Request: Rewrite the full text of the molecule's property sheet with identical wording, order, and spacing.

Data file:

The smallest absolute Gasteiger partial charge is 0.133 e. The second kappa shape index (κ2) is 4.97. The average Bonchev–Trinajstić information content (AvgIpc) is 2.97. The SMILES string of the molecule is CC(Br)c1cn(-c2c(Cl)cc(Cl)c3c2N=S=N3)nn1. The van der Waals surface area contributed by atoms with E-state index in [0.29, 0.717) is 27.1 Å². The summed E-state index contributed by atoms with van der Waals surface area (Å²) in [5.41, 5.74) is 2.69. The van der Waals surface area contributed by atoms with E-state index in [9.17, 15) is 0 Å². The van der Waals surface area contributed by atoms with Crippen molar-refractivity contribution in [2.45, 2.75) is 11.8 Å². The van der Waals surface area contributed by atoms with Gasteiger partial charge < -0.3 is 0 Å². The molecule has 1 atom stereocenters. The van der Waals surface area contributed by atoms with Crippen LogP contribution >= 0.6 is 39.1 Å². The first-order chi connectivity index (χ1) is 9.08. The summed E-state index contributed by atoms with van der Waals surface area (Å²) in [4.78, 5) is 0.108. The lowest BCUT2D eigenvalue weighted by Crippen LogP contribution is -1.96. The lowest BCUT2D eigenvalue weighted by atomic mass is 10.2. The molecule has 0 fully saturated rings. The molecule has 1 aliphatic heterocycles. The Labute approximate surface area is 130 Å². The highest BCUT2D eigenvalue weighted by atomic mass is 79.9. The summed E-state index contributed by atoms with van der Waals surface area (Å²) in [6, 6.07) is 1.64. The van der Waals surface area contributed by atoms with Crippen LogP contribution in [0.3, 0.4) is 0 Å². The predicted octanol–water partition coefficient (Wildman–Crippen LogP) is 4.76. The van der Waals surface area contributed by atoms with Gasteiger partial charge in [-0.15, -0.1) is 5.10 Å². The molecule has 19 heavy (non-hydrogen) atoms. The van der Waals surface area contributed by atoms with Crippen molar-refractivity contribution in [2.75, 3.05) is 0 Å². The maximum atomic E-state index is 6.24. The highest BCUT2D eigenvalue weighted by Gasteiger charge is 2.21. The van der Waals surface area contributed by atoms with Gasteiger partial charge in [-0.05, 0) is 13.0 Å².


The smallest absolute Gasteiger partial charge is 0.133 e. The second kappa shape index (κ2) is 4.97. The average Bonchev–Trinajstić information content (AvgIpc) is 2.97. The SMILES string of the molecule is CC(Br)c1cn(-c2c(Cl)cc(Cl)c3c2N=S=N3)nn1. The van der Waals surface area contributed by atoms with E-state index in [0.29, 0.717) is 27.1 Å². The summed E-state index contributed by atoms with van der Waals surface area (Å²) in [5.41, 5.74) is 2.69. The van der Waals surface area contributed by atoms with E-state index in [9.17, 15) is 0 Å². The van der Waals surface area contributed by atoms with Crippen molar-refractivity contribution in [2.45, 2.75) is 11.8 Å². The van der Waals surface area contributed by atoms with Gasteiger partial charge < -0.3 is 0 Å². The molecule has 1 atom stereocenters. The van der Waals surface area contributed by atoms with Crippen LogP contribution >= 0.6 is 39.1 Å². The first-order chi connectivity index (χ1) is 9.08. The summed E-state index contributed by atoms with van der Waals surface area (Å²) in [4.78, 5) is 0.108. The lowest BCUT2D eigenvalue weighted by Crippen LogP contribution is -1.96. The lowest BCUT2D eigenvalue weighted by atomic mass is 10.2. The molecule has 0 fully saturated rings. The molecule has 1 aliphatic heterocycles. The Labute approximate surface area is 130 Å². The highest BCUT2D eigenvalue weighted by atomic mass is 79.9. The summed E-state index contributed by atoms with van der Waals surface area (Å²) in [6, 6.07) is 1.64. The van der Waals surface area contributed by atoms with Crippen LogP contribution in [0.3, 0.4) is 0 Å². The predicted octanol–water partition coefficient (Wildman–Crippen LogP) is 4.76. The van der Waals surface area contributed by atoms with Gasteiger partial charge in [-0.15, -0.1) is 5.10 Å². The molecule has 19 heavy (non-hydrogen) atoms. The van der Waals surface area contributed by atoms with Crippen molar-refractivity contribution in [2.75, 3.05) is 0 Å². The maximum atomic E-state index is 6.24. The highest BCUT2D eigenvalue weighted by Gasteiger charge is 2.21. The van der Waals surface area contributed by atoms with Gasteiger partial charge in [-0.05, 0) is 13.0 Å².